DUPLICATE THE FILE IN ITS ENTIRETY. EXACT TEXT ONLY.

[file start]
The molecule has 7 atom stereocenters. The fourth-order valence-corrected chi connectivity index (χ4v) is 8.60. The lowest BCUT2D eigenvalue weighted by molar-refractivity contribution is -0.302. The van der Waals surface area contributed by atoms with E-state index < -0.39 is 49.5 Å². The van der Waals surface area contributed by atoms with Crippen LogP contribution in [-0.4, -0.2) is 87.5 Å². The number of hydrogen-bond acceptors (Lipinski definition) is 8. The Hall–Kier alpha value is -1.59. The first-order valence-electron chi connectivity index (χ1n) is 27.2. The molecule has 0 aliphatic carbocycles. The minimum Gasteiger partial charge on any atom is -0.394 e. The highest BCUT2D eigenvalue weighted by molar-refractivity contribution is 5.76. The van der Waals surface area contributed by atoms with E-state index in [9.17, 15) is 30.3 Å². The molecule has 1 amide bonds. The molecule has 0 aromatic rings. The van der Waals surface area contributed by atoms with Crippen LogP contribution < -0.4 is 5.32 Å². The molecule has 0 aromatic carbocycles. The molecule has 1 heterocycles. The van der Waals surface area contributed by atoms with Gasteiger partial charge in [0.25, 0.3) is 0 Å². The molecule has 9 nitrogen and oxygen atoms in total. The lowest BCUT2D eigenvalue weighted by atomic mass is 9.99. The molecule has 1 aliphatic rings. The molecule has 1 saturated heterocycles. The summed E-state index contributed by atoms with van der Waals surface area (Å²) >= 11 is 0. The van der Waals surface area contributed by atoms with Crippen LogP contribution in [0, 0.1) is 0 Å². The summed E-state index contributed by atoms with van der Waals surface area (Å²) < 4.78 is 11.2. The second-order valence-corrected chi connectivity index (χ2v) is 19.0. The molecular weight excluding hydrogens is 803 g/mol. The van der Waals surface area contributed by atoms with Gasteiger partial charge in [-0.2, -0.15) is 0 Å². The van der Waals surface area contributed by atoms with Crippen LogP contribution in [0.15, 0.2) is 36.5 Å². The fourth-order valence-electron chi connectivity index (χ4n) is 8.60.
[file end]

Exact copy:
The molecule has 7 atom stereocenters. The fourth-order valence-corrected chi connectivity index (χ4v) is 8.60. The lowest BCUT2D eigenvalue weighted by molar-refractivity contribution is -0.302. The van der Waals surface area contributed by atoms with E-state index < -0.39 is 49.5 Å². The van der Waals surface area contributed by atoms with Crippen LogP contribution in [-0.4, -0.2) is 87.5 Å². The number of hydrogen-bond acceptors (Lipinski definition) is 8. The Hall–Kier alpha value is -1.59. The first-order valence-electron chi connectivity index (χ1n) is 27.2. The molecule has 0 aliphatic carbocycles. The minimum Gasteiger partial charge on any atom is -0.394 e. The highest BCUT2D eigenvalue weighted by molar-refractivity contribution is 5.76. The van der Waals surface area contributed by atoms with E-state index in [9.17, 15) is 30.3 Å². The molecule has 1 amide bonds. The molecule has 0 aromatic rings. The van der Waals surface area contributed by atoms with Crippen LogP contribution < -0.4 is 5.32 Å². The molecule has 0 aromatic carbocycles. The molecule has 1 heterocycles. The van der Waals surface area contributed by atoms with Gasteiger partial charge in [0.25, 0.3) is 0 Å². The molecule has 9 nitrogen and oxygen atoms in total. The lowest BCUT2D eigenvalue weighted by atomic mass is 9.99. The molecule has 1 aliphatic rings. The molecule has 1 saturated heterocycles. The summed E-state index contributed by atoms with van der Waals surface area (Å²) >= 11 is 0. The van der Waals surface area contributed by atoms with Crippen LogP contribution in [0, 0.1) is 0 Å². The summed E-state index contributed by atoms with van der Waals surface area (Å²) < 4.78 is 11.2. The second-order valence-corrected chi connectivity index (χ2v) is 19.0. The molecular weight excluding hydrogens is 803 g/mol. The van der Waals surface area contributed by atoms with Gasteiger partial charge in [-0.2, -0.15) is 0 Å². The van der Waals surface area contributed by atoms with Crippen LogP contribution in [0.15, 0.2) is 36.5 Å². The fourth-order valence-electron chi connectivity index (χ4n) is 8.60.